March 02, 2021 | Diane Squires
The Federation of Community Legal Centres has welcomed the State Government’s commitment to better responding to mental health issues following the release of the report of findings from the Mental Health Royal Commission.
Federation of Community Legal Centres CEO Ms Serina McDuff commended the government for committing to review the state’s response to mental health and for recognising the important role people with lived experience would play in guiding the delivery of better mental health services in Victoria.
She also welcomed Daniel Andrews’ commitment to implement “every single one of the recommendations”.
“This is a weighty and welcome report,” Ms McDuff said.
“It’s 3195 pages of uncomfortable reading that delivers our state an opportunity to ensure all Victorians are treated with dignity and respect and that they are not unfairly treated because of mental health concerns.
“It is pleasing and appropriate that the report has highlighted the importance of listening to those with lived experience in determining the way forward when it comes to mental health responses across Victoria.”
Ms McDuff welcomed the proposed expansion of the specialist Assessment and Referral Court to Victoria’s 12 headquarter Magistrate’s Courts and noted the focus on youth mental health in the report.
“This report reorients our mental health services, it provides a roadmap to ensuring early intervention and support for those who need it,” she said.
Ms McDuff also welcomed the commission’s recommendation that medically trained professionals be relied on as first responders to instances involving mental health over police officers.
“We have long advocated for a health response over a law and order response in relation to issues where mental health is a factor,” she said.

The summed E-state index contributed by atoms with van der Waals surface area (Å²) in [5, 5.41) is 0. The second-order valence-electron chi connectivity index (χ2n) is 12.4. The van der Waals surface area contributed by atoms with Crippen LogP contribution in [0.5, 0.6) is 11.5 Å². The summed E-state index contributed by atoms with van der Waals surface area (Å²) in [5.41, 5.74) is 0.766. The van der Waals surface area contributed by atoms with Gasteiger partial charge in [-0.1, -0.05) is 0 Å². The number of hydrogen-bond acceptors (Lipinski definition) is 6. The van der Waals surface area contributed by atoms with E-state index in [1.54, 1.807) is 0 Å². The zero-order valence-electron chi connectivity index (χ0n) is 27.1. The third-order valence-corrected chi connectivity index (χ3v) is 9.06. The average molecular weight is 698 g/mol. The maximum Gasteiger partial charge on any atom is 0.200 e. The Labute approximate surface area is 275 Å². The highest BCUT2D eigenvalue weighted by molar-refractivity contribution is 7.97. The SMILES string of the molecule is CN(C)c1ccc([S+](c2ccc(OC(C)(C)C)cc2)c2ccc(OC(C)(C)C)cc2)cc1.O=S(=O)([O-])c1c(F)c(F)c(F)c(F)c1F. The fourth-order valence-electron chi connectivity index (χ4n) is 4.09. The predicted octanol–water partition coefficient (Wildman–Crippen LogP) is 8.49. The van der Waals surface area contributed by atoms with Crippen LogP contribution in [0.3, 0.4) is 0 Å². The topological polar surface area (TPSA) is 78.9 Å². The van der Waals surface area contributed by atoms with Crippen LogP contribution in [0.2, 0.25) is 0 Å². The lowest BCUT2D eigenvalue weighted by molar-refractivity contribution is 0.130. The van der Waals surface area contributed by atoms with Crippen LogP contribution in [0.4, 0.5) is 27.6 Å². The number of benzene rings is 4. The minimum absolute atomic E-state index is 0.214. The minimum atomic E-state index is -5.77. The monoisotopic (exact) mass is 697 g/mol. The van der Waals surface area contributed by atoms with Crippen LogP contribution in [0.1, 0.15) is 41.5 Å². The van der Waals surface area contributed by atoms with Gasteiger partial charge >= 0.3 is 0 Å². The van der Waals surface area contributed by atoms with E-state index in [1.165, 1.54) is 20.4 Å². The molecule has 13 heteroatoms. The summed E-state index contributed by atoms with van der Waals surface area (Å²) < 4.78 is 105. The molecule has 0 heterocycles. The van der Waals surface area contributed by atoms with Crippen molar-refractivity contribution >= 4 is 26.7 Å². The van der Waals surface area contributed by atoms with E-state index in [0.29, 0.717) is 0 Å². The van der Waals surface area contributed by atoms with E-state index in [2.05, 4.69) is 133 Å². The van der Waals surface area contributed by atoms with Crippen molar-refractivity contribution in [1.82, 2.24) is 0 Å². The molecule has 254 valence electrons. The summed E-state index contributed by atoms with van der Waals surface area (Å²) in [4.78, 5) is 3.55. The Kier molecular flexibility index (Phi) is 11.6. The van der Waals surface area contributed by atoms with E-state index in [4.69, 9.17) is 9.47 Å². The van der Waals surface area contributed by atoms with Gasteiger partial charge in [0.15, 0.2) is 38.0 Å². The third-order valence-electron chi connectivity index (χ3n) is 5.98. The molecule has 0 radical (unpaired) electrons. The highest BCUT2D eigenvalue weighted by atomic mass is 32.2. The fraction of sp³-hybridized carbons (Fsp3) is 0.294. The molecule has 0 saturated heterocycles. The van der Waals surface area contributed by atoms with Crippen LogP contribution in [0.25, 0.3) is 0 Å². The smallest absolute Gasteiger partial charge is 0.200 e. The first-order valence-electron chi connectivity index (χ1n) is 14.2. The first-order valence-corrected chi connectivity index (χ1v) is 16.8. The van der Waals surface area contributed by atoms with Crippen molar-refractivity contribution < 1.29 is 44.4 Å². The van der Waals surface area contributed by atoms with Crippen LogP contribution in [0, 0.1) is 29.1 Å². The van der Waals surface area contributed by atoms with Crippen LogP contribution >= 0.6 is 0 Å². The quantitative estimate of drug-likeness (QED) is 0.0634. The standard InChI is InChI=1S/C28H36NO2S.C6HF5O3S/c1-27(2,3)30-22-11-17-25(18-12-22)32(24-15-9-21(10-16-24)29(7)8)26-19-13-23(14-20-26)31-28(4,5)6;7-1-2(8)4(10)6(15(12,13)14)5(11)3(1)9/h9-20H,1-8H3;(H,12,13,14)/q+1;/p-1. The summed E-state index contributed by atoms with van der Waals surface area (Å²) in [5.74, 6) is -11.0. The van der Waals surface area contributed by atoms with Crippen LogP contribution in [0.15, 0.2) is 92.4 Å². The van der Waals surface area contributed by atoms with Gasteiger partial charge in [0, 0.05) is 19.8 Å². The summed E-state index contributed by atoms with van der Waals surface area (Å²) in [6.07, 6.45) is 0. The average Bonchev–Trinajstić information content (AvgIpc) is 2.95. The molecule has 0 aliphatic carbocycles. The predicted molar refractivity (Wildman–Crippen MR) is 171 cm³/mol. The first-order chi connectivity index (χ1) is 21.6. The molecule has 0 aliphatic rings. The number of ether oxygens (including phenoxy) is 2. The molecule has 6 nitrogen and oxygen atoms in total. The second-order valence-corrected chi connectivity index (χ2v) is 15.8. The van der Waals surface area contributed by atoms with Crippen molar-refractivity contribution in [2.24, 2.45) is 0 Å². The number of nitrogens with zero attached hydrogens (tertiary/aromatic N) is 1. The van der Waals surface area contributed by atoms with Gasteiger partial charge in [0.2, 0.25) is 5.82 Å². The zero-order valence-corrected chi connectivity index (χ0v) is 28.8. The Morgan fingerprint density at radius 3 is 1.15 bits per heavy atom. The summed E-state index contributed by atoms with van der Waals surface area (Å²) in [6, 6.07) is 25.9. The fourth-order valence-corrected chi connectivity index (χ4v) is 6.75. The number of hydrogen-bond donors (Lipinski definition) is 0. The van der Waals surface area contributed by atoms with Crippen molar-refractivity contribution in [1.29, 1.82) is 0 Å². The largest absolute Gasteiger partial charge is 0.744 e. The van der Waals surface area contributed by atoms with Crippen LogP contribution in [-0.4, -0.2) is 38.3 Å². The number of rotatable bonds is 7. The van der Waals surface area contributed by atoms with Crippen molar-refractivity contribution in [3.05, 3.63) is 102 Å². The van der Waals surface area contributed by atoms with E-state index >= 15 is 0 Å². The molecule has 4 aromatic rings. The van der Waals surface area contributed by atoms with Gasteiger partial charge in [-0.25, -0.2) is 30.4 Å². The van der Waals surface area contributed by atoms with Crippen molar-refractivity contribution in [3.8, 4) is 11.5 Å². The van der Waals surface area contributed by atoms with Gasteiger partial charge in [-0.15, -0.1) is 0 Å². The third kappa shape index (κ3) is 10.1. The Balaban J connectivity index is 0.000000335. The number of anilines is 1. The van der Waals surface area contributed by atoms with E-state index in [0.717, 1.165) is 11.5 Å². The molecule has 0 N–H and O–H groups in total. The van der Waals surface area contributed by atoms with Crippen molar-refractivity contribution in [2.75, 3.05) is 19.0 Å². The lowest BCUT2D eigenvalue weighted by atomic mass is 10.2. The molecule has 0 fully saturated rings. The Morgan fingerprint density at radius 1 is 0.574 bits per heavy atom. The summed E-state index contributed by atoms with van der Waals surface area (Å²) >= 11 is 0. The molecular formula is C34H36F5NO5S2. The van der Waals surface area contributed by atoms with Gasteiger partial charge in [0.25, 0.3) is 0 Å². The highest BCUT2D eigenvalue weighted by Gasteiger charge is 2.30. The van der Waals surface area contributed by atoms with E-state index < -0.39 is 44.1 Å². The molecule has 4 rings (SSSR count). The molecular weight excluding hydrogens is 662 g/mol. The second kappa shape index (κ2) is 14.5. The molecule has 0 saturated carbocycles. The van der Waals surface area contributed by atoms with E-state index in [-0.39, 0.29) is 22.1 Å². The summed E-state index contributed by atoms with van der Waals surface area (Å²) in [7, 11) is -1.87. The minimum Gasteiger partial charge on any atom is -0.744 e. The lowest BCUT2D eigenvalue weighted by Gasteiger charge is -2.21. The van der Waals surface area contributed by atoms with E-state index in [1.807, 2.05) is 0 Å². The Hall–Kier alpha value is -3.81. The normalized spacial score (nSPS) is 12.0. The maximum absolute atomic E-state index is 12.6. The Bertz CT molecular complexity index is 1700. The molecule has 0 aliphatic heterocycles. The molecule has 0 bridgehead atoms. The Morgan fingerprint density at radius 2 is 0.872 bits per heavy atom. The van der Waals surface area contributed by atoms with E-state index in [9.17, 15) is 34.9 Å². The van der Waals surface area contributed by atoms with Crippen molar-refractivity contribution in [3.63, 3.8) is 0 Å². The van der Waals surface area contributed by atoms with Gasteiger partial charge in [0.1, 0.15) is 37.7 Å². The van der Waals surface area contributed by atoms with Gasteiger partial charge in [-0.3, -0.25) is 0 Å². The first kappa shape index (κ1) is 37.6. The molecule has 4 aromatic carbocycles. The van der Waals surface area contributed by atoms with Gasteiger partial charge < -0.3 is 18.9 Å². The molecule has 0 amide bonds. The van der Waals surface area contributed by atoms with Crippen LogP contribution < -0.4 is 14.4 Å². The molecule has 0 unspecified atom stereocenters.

Ms McDuff also welcomed the Royal Commission’s recommendation that up to 60 community-based adult mental health services be established across the state.
“We know from our integrated services model, that early, community-based, assistance is vital to help those Victorians most vulnerable to injustice,” she said.
“Access to legal assistance is a vital part of this support. Studies show at least 20 percent of people accessing Community Legal Centres experience mental health issues, but we believe this figure is under reported.”
Ms McDuff welcomed reforms to support the mental health and wellbeing of people in contact with, or at risk of coming into contact with, the criminal and youth justice systems.
Ms McDuff said the Federation would review the report in more detail and seek further advice from the Victorian Government over coming weeks to better understand the implications for the community legal sector and the community’s access to equal justice.
The Federation of Community Legal Centres is the peak body for Community Legal Centres in Victoria. We strive for a community that is fair, inclusive and thriving, where every person belongs and can learn, grow, heal, participate and be heard.